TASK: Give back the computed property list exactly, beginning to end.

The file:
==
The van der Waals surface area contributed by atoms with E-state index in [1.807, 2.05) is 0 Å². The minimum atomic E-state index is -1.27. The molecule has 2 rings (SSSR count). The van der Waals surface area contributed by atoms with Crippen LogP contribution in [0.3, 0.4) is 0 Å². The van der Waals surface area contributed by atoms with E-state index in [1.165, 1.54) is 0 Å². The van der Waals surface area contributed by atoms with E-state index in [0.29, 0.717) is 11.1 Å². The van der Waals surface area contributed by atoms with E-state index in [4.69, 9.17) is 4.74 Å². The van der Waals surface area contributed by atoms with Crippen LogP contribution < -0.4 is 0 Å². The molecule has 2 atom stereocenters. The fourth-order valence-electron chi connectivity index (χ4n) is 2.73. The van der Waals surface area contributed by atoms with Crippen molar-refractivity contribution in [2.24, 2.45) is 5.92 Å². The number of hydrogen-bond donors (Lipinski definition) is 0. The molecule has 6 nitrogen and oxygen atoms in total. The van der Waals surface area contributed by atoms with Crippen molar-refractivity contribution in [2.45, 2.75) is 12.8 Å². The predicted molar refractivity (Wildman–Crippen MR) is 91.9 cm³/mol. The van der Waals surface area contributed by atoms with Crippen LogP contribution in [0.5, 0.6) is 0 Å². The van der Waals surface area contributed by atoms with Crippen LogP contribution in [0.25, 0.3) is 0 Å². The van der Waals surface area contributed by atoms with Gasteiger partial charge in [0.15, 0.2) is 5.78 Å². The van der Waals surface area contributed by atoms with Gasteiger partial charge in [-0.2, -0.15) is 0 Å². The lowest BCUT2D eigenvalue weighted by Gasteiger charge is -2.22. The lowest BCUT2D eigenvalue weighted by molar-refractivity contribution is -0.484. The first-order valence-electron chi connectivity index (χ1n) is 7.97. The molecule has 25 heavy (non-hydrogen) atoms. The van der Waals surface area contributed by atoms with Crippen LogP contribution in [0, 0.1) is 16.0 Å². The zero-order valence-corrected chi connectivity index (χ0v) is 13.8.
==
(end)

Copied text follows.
The van der Waals surface area contributed by atoms with E-state index in [1.807, 2.05) is 0 Å². The minimum atomic E-state index is -1.27. The molecule has 2 rings (SSSR count). The van der Waals surface area contributed by atoms with Crippen LogP contribution in [0.3, 0.4) is 0 Å². The van der Waals surface area contributed by atoms with E-state index in [1.165, 1.54) is 0 Å². The van der Waals surface area contributed by atoms with E-state index in [0.29, 0.717) is 11.1 Å². The van der Waals surface area contributed by atoms with E-state index in [4.69, 9.17) is 4.74 Å². The van der Waals surface area contributed by atoms with Crippen LogP contribution < -0.4 is 0 Å². The molecule has 2 atom stereocenters. The fourth-order valence-electron chi connectivity index (χ4n) is 2.73. The van der Waals surface area contributed by atoms with Crippen molar-refractivity contribution in [2.24, 2.45) is 5.92 Å². The number of hydrogen-bond donors (Lipinski definition) is 0. The molecule has 6 nitrogen and oxygen atoms in total. The van der Waals surface area contributed by atoms with Crippen molar-refractivity contribution in [2.45, 2.75) is 12.8 Å². The predicted molar refractivity (Wildman–Crippen MR) is 91.9 cm³/mol. The van der Waals surface area contributed by atoms with Crippen LogP contribution in [0.5, 0.6) is 0 Å². The van der Waals surface area contributed by atoms with Crippen LogP contribution in [0.25, 0.3) is 0 Å². The van der Waals surface area contributed by atoms with Gasteiger partial charge in [0.15, 0.2) is 5.78 Å². The van der Waals surface area contributed by atoms with Gasteiger partial charge in [-0.2, -0.15) is 0 Å². The lowest BCUT2D eigenvalue weighted by Gasteiger charge is -2.22. The lowest BCUT2D eigenvalue weighted by molar-refractivity contribution is -0.484. The first-order valence-electron chi connectivity index (χ1n) is 7.97. The molecule has 25 heavy (non-hydrogen) atoms. The van der Waals surface area contributed by atoms with Crippen LogP contribution in [0, 0.1) is 16.0 Å². The zero-order valence-corrected chi connectivity index (χ0v) is 13.8.